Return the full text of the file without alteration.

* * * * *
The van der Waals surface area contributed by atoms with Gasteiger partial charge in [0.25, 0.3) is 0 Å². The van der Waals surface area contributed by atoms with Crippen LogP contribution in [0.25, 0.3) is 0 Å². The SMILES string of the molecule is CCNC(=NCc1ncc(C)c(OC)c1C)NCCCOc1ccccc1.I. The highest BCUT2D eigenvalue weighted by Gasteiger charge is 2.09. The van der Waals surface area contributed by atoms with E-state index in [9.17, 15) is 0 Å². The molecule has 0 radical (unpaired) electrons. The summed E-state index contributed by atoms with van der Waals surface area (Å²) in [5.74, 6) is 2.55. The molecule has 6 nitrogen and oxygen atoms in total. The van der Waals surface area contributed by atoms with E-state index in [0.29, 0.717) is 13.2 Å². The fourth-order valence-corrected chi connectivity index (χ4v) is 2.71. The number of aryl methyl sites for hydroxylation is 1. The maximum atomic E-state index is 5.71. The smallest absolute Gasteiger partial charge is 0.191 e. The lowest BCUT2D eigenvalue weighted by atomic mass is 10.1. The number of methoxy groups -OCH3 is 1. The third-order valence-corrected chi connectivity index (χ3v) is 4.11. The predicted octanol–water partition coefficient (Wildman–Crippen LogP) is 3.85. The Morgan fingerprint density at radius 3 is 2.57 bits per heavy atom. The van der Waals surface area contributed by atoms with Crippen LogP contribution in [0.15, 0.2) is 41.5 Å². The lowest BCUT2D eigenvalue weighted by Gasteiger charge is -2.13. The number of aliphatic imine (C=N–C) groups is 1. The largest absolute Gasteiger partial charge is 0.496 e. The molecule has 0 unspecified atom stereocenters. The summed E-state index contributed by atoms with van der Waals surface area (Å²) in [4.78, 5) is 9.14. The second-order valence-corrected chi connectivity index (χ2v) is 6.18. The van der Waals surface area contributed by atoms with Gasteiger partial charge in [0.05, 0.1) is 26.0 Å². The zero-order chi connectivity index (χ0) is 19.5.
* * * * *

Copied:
The van der Waals surface area contributed by atoms with Gasteiger partial charge in [0.25, 0.3) is 0 Å². The van der Waals surface area contributed by atoms with Crippen LogP contribution in [0.25, 0.3) is 0 Å². The SMILES string of the molecule is CCNC(=NCc1ncc(C)c(OC)c1C)NCCCOc1ccccc1.I. The highest BCUT2D eigenvalue weighted by Gasteiger charge is 2.09. The van der Waals surface area contributed by atoms with E-state index in [9.17, 15) is 0 Å². The molecule has 0 radical (unpaired) electrons. The summed E-state index contributed by atoms with van der Waals surface area (Å²) in [5.74, 6) is 2.55. The molecule has 6 nitrogen and oxygen atoms in total. The van der Waals surface area contributed by atoms with E-state index in [0.29, 0.717) is 13.2 Å². The fourth-order valence-corrected chi connectivity index (χ4v) is 2.71. The number of aryl methyl sites for hydroxylation is 1. The maximum atomic E-state index is 5.71. The smallest absolute Gasteiger partial charge is 0.191 e. The lowest BCUT2D eigenvalue weighted by atomic mass is 10.1. The number of methoxy groups -OCH3 is 1. The third-order valence-corrected chi connectivity index (χ3v) is 4.11. The predicted octanol–water partition coefficient (Wildman–Crippen LogP) is 3.85. The Morgan fingerprint density at radius 3 is 2.57 bits per heavy atom. The van der Waals surface area contributed by atoms with Crippen LogP contribution in [0.15, 0.2) is 41.5 Å². The lowest BCUT2D eigenvalue weighted by Gasteiger charge is -2.13. The number of aliphatic imine (C=N–C) groups is 1. The largest absolute Gasteiger partial charge is 0.496 e. The molecule has 0 unspecified atom stereocenters. The summed E-state index contributed by atoms with van der Waals surface area (Å²) in [4.78, 5) is 9.14. The second-order valence-corrected chi connectivity index (χ2v) is 6.18. The van der Waals surface area contributed by atoms with Gasteiger partial charge in [0.05, 0.1) is 26.0 Å². The zero-order chi connectivity index (χ0) is 19.5.